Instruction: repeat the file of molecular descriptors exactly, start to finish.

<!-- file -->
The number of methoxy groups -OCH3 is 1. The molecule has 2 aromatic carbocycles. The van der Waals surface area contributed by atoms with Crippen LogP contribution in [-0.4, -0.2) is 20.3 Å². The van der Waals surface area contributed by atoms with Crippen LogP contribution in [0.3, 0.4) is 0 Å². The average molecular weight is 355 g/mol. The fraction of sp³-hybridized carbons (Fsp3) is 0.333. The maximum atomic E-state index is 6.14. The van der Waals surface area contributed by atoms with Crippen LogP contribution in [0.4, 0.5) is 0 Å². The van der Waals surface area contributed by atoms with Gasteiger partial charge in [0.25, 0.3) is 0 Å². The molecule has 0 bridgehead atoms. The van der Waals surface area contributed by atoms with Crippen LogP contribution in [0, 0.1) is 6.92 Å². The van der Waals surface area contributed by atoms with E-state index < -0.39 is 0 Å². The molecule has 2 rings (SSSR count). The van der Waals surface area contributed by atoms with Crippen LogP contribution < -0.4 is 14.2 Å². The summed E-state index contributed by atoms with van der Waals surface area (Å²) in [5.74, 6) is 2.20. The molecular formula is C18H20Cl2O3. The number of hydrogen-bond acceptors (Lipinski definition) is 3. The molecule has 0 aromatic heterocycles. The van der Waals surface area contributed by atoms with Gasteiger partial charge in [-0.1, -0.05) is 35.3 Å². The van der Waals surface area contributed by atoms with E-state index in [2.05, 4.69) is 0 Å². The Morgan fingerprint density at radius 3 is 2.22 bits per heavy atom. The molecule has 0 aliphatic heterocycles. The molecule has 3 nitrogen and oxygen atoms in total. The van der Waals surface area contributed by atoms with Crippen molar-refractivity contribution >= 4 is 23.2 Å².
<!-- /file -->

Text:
The number of methoxy groups -OCH3 is 1. The molecule has 2 aromatic carbocycles. The van der Waals surface area contributed by atoms with Crippen LogP contribution in [-0.4, -0.2) is 20.3 Å². The van der Waals surface area contributed by atoms with Crippen LogP contribution in [0.3, 0.4) is 0 Å². The average molecular weight is 355 g/mol. The fraction of sp³-hybridized carbons (Fsp3) is 0.333. The maximum atomic E-state index is 6.14. The van der Waals surface area contributed by atoms with Crippen LogP contribution in [0.4, 0.5) is 0 Å². The van der Waals surface area contributed by atoms with Gasteiger partial charge in [0.25, 0.3) is 0 Å². The molecule has 0 bridgehead atoms. The van der Waals surface area contributed by atoms with Crippen LogP contribution in [0, 0.1) is 6.92 Å². The van der Waals surface area contributed by atoms with E-state index < -0.39 is 0 Å². The molecule has 2 rings (SSSR count). The van der Waals surface area contributed by atoms with Crippen LogP contribution < -0.4 is 14.2 Å². The summed E-state index contributed by atoms with van der Waals surface area (Å²) in [5.74, 6) is 2.20. The molecular formula is C18H20Cl2O3. The number of hydrogen-bond acceptors (Lipinski definition) is 3. The molecule has 0 aromatic heterocycles. The van der Waals surface area contributed by atoms with Gasteiger partial charge in [-0.1, -0.05) is 35.3 Å². The van der Waals surface area contributed by atoms with E-state index in [2.05, 4.69) is 0 Å². The Morgan fingerprint density at radius 3 is 2.22 bits per heavy atom. The molecule has 0 aliphatic heterocycles. The molecule has 3 nitrogen and oxygen atoms in total. The van der Waals surface area contributed by atoms with Crippen molar-refractivity contribution >= 4 is 23.2 Å².